Taking Stock of Our Walk
If there is a theme running through the part of the Sermon on the Mount we happen to be in right now on the Lord’s Day morning it is seriousness of conviction. Whether we are talking about how earnestly believers are taking the commands to root out sin from their lives or in the way they are willing to be disciples and be discipled by Christ both are in the crosshairs of the preaching of Jesus. He has come to inaugurate a new kingdom and He needs to know who is on His team, and who is either a poser or just an open enemy. As much as our Redeemer is concerned with the false teaching of the Scribes and the Pharisees He is as much worried about those people who will claim Him as Savior, but show themselves to not be His by their falling away to be burned up by sin or choked by the concerns of this present evil world.
Lately, I’ve been doing a lot of thinking about the brevity of life. Even when you are blessed to receive the God-honored promise of three score and ten when compared to the length of days in the history of the world our time on the planet is truly but a whisper. Whenever I am reading history books I am always fascinated by what particular people experienced in their span of existence. I remember having conversations with my paternal grandma about what it was like growing up in the 1920s, how she had lived in an era that went from the introduction of the radio (they didn’t get one until she was six) to her talking to her grandkids on an ipad in the 2010s. She even had a Facebook account! Yet, when taken into context it is less than .04% of the time that has elapsed since Christ died and rose again on the cross. I doubt me personally that I will even make .03% So given these happy thoughts of our own mortality what exactly does that have to do with what was discussed in the previous paragraph, concerning Jesus’s words of challenge when it comes to what we think about His call to be a sheep of His flock? Well, to be clear our temporary presence on the earth has to be part of the calculation. Think again about how much longer eternity is than the life you lead today. You don’t have to be a whizz at math to see that the length of our life is in no way comparable to the reality of the unending immortality all men will experience in the days to come.
So what are you going to do about that?
For Jesus the answer is clear. Luke 9:62 says, “But Jesus said to him, ‘No one, having put his hand to the plow, and looking back, is fit for the kingdom of God.’” That is why in the Sermon on the Mount He spends so much time telling the men He has chosen to follow Him around during His earthly ministry that they need to take stock, first of all of the requirements of the call, and then think about their own ability to complete the task. Not quite snuck in there, but part of the calculus of Jesus’s teaching is the fact that no one is capable of doing that work. That’s the whole point of reminding all about the nature of the heart, and the way sin in the soul is as much a damnable violation of God’s law and worthy of hell-fire as physically doing such. Anyone who thinks they can be a disciple without first being made alive by the power of the Holy Spirit’s application of the redemption purchased by Christ is fooling themselves and trusting in a false hope. The disciples need to be aware of this because their life is about to get a whole lot harder. Being a follower of Jesus means being at odds with the world, and the world doesn’t like that. It will do everything it can, whether on purpose or out of ignorance, to frustrate your attempts to meet with Christ on the Lord’s Day in worship and in your labor to be sanctified more and more in likeness to your Savior.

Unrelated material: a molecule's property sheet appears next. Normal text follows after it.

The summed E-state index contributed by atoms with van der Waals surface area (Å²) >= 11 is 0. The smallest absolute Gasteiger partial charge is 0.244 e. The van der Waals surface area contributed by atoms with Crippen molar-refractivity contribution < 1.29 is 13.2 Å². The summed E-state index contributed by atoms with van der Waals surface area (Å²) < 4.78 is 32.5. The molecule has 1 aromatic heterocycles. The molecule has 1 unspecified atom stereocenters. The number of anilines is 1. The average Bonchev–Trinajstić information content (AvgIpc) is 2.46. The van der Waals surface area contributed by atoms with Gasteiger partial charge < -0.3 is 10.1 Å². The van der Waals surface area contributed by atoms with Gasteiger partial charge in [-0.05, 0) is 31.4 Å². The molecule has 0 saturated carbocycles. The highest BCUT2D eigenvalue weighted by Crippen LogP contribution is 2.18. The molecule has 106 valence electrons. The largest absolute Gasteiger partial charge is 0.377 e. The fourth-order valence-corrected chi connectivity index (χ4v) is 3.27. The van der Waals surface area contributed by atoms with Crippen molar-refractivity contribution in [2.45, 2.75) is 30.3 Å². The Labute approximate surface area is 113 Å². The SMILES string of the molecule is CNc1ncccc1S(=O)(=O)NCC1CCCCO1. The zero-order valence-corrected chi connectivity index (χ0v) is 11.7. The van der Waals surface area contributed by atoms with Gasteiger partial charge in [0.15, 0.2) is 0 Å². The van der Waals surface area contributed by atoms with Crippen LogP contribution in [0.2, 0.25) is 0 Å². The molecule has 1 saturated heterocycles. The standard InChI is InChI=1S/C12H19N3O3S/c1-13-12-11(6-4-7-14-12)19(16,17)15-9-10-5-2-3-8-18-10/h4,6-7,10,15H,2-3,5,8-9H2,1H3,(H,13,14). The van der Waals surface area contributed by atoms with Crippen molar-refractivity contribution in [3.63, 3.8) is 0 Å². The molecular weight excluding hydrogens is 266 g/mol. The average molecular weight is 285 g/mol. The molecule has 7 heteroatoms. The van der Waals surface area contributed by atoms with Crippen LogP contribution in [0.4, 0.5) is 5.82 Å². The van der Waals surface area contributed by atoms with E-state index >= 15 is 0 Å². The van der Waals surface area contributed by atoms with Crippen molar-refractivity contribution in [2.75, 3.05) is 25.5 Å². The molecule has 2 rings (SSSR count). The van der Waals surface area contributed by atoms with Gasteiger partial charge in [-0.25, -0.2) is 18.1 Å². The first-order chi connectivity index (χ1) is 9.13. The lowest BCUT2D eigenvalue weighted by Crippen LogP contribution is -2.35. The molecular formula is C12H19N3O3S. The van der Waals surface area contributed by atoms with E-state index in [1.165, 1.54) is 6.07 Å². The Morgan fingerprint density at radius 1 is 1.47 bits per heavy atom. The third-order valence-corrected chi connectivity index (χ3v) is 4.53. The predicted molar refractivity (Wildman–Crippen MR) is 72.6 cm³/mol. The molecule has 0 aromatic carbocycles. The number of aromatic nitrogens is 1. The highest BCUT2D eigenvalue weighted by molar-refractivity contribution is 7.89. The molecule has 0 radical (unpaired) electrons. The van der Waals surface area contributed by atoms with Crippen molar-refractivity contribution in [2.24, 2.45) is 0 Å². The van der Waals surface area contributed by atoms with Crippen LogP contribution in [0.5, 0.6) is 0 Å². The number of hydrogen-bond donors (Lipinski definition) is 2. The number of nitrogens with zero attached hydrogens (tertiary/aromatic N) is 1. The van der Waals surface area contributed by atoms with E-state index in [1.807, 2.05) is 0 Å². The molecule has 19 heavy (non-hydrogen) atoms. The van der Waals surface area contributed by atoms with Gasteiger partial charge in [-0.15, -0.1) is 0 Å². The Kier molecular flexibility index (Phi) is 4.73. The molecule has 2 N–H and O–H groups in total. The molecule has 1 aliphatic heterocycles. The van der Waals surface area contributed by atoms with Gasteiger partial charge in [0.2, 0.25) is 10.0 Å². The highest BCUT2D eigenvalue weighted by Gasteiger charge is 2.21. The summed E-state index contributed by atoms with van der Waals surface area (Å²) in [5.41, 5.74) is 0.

The question is are you going to help the unbelievers in your midst accomplish their goal, or are you going to stand firm in what you understand in your heart to be the will of your Heavenly Father? That gets us back to the mission of the Lord in His preaching on the Mount. He desires His followers to destroy the sin in their heart, and the idols which keep them from enjoying Him as He has established you to do. In the moment it can seem like it would be okay to skip the gatherings of believers in order to indulge in something which on the face seems innocuous, just like the old man within us can seem convincing that lusting after that one lady/man we see is not that big a deal. However, much of religious devotion is based upon the regular, ordinary means of love. We wouldn’t say to our spouse, “sorry, something has come up I can’t see you on our anniversary”, so why do we treat our bridegroom that way on the day of His resurrection? Our hearts should be so attuned to the beauty of Jesus that the temporary could never overrule the eternal glory we receive in His worship.
When Paul says we are not to sin that grace might abound it is a reminder that we are not to see the goodness of God to us in Christ as a free pass to engage in acts that are not in keeping with the way Jehovah has ordered His creation. In fact the mercy of God should rather be the key motivation we need to be found in the business of destroying sin. If there is something our Master hates, we should hate it to, especially if it is found in us. The life of a believer is hard enough, it is even harder when we do not take it with the gravitas it requires.
For some further thoughts:
Blessings in Christ,
Rev. Benjamin Glaser
Pastor, Bethany ARP Church